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Banking and Finance sector hit by low morale and high workloads
Well over a third (40%) of employers think that the bonus backlash will affect their ability to attract top talent. Furthermore, almost a quarter (24%) believe they will struggle to recruit the best staff because they are not offering high enough salaries, a report by recruitment consultants Badenoch & Clark has revealed.
Almost half of banking and finance organisations surveyed have committed to reducing bonuses for 2010. In the same study 12 months ago only a quarter of employers had reduced their bonuses, showing that confidence in the sector is yet to be fully restored.
Alongside this, the report has revealed that banking and financial services staff are working longer hours than ever and most are expecting hours to increase as the market picks up.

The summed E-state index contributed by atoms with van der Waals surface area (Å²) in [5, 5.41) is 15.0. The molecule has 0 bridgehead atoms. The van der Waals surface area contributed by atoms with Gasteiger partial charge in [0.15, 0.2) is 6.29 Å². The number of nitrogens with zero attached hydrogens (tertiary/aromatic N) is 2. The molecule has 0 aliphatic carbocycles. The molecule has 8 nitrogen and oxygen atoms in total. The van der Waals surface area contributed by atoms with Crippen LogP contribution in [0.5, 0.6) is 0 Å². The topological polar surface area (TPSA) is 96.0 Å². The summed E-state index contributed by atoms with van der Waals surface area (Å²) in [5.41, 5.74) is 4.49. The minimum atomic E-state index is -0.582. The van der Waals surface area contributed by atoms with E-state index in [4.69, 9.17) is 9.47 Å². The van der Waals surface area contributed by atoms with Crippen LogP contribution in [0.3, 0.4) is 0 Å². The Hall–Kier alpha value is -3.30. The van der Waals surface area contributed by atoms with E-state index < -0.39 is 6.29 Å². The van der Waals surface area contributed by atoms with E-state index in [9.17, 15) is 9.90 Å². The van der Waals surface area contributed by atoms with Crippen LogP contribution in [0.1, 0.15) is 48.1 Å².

A total of 60% of employees surveyed claimed to be working longer hours, with 67% stating they expected hours to increase further in the coming months. Another 70% of employers agreed that longer hours will be a factor in market recovery.
Redundancies were cited as the main reason for an increase in workload, with 40% of those surveyed having to pick up additional work due to cuts in team capacity.
Guy Emmerson, Associate Director, Banking & Financial Services at Badenoch & Clark, comments: The financial crisis has seen the banking landscape change forever and, despite the sector being notorious for its long hours culture, it now has to work harder than ever to rebuild the reputation of the industry and restore confidence.
In particular, I would advise jobseekers to manage their expectations in the current climate. While we are seeing new levels of confidence in the sector, we have not returned to pre-recession levels. Until sector confidence is fully restored, employers will be reluctant to return to the high salary and bonus levels of the past, not only from a financial point of view, but perhaps just as importantly, from a PR point of view.


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